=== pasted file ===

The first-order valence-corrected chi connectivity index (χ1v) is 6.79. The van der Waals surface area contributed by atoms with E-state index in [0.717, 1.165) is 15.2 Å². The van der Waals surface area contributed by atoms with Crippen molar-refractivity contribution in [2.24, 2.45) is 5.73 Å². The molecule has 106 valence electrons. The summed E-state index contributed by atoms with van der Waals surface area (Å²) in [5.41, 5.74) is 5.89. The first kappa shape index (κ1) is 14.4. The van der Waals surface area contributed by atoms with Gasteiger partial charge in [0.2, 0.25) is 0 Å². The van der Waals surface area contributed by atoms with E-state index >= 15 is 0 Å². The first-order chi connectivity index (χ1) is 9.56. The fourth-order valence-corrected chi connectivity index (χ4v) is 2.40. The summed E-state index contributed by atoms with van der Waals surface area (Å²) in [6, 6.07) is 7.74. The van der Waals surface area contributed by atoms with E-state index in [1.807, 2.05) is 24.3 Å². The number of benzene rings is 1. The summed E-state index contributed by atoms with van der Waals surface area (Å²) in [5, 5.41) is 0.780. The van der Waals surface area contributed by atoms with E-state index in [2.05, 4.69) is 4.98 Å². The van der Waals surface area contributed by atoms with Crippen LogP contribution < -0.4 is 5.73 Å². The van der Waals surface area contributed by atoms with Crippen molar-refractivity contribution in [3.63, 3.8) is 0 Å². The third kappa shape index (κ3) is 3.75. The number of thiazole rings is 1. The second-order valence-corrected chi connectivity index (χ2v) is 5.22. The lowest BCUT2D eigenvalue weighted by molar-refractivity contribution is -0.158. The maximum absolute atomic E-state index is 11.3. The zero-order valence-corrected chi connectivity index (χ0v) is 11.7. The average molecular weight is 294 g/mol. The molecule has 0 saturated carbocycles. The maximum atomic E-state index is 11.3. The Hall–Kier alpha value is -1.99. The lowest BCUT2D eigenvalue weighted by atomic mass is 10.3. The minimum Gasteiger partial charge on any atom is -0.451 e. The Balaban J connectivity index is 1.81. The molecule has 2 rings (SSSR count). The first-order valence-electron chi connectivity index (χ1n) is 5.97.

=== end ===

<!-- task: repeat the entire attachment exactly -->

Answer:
The first-order valence-corrected chi connectivity index (χ1v) is 6.79. The van der Waals surface area contributed by atoms with E-state index in [0.717, 1.165) is 15.2 Å². The van der Waals surface area contributed by atoms with Crippen molar-refractivity contribution in [2.24, 2.45) is 5.73 Å². The molecule has 106 valence electrons. The summed E-state index contributed by atoms with van der Waals surface area (Å²) in [5.41, 5.74) is 5.89. The first kappa shape index (κ1) is 14.4. The van der Waals surface area contributed by atoms with Gasteiger partial charge in [0.2, 0.25) is 0 Å². The van der Waals surface area contributed by atoms with E-state index >= 15 is 0 Å². The first-order chi connectivity index (χ1) is 9.56. The fourth-order valence-corrected chi connectivity index (χ4v) is 2.40. The summed E-state index contributed by atoms with van der Waals surface area (Å²) in [6, 6.07) is 7.74. The van der Waals surface area contributed by atoms with E-state index in [1.807, 2.05) is 24.3 Å². The number of benzene rings is 1. The summed E-state index contributed by atoms with van der Waals surface area (Å²) in [5, 5.41) is 0.780. The van der Waals surface area contributed by atoms with E-state index in [2.05, 4.69) is 4.98 Å². The van der Waals surface area contributed by atoms with Crippen LogP contribution < -0.4 is 5.73 Å². The van der Waals surface area contributed by atoms with Crippen molar-refractivity contribution in [3.63, 3.8) is 0 Å². The third kappa shape index (κ3) is 3.75. The number of thiazole rings is 1. The second-order valence-corrected chi connectivity index (χ2v) is 5.22. The lowest BCUT2D eigenvalue weighted by molar-refractivity contribution is -0.158. The maximum absolute atomic E-state index is 11.3. The zero-order valence-corrected chi connectivity index (χ0v) is 11.7. The average molecular weight is 294 g/mol. The molecule has 0 saturated carbocycles. The maximum atomic E-state index is 11.3. The Hall–Kier alpha value is -1.99. The lowest BCUT2D eigenvalue weighted by atomic mass is 10.3. The minimum Gasteiger partial charge on any atom is -0.451 e. The Balaban J connectivity index is 1.81. The molecule has 2 rings (SSSR count). The first-order valence-electron chi connectivity index (χ1n) is 5.97.